Iraqis take part in a spring festival in the former embattled city of Mosul on May 8, 2018. / AFP / Zaid AL-OBEIDI Image Credit: AFP

Mosul: Some 10 months after Daesh was driven out of Mosul, residents in the war-scarred Iraqi city are marking their first traditional spring festival in years.

Banners in the Daesh’s former Iraqi capital now proclaim that “spring has returned to Mosul” as the celebrations are held for the first time since the 2003 US-led invasion.

Cardboard floats representing famous landmarks, including the city’s famed minaret destroyed in the fight with the extremists, paraded in the streets to the accompaniment of patriotic songs.

Young girls in pink and white dresses danced in front of a small crowd as men in traditional outfits or military uniforms marched by.

The spring festivities in the millennia-old city were launched back in 1969 under the Baath Party of Saddam Hussein, but they have their origins in the rites of the ancient Assyrians who once ruled.

“The last festival took place in 2002” under the watch of senior Baath Party officials, said this year’s organiser Shamel Mohammad Dhaker.

The violent upheaval unleashed by the US-led overthrow of the former dictator forced the festival into a deep hibernation and saw extremists rise to prominence in Mosul, nicknamed the city “of two springs”.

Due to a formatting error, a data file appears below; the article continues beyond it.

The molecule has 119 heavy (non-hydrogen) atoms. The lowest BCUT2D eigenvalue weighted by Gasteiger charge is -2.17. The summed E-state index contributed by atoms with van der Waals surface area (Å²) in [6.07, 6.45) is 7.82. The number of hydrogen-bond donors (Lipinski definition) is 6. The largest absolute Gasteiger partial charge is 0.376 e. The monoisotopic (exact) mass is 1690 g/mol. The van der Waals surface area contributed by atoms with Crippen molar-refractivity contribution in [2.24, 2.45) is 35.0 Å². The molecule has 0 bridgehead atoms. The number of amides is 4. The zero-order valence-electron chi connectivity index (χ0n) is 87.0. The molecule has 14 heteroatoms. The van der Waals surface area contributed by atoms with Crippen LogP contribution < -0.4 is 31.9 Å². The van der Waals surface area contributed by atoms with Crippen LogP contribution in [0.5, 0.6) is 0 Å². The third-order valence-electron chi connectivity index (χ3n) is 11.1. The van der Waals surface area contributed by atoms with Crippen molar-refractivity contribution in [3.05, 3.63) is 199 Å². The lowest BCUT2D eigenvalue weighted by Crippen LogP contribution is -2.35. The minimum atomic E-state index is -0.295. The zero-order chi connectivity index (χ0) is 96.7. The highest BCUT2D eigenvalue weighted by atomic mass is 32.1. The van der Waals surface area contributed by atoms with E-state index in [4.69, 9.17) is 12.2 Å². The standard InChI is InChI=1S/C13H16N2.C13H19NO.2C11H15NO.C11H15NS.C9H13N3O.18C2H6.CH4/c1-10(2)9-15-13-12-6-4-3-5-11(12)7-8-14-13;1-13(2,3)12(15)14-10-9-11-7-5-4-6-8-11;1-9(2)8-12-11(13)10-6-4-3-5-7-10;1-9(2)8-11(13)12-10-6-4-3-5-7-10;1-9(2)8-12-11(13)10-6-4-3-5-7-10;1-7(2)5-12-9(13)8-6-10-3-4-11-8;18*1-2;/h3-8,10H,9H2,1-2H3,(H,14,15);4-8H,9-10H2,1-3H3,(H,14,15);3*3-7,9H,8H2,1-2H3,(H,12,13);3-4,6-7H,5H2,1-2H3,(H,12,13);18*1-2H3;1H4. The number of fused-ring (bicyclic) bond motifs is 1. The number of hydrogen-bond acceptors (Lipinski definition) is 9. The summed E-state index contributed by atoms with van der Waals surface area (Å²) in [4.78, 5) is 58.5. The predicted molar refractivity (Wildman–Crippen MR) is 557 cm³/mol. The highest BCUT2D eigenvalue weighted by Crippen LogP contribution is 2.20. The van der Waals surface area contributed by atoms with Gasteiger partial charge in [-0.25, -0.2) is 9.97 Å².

Akram Ahmad, 54, watched a float heralding the city as the “paradise of Iraq” pass by with his four children.

“I came back every year in the 1970s and 1980s,” he told AFP.

“It was a major celebration that we would wait for for ages.”

Local governor Nawfel Sultan said from a stage that the return of the festivities “sends a message to the entire world that Nineveh (province) is returning to life.”

But with people still struggling to rebuild their lives and the historical centre of Mosul in ruins after the ferocious fight to turf out Daesh, not everyone was in the mood to celebrate.

Streets remain devastated, corpses are still rotting under the rubble and unexploded ordnance poses a constant threat.

“People have lost their houses and all their possessions and the state has not given them any compensation,” said 26-year-old Amr Esmail.

“It would have been better to just hand out the money spent on all this to the affected families.”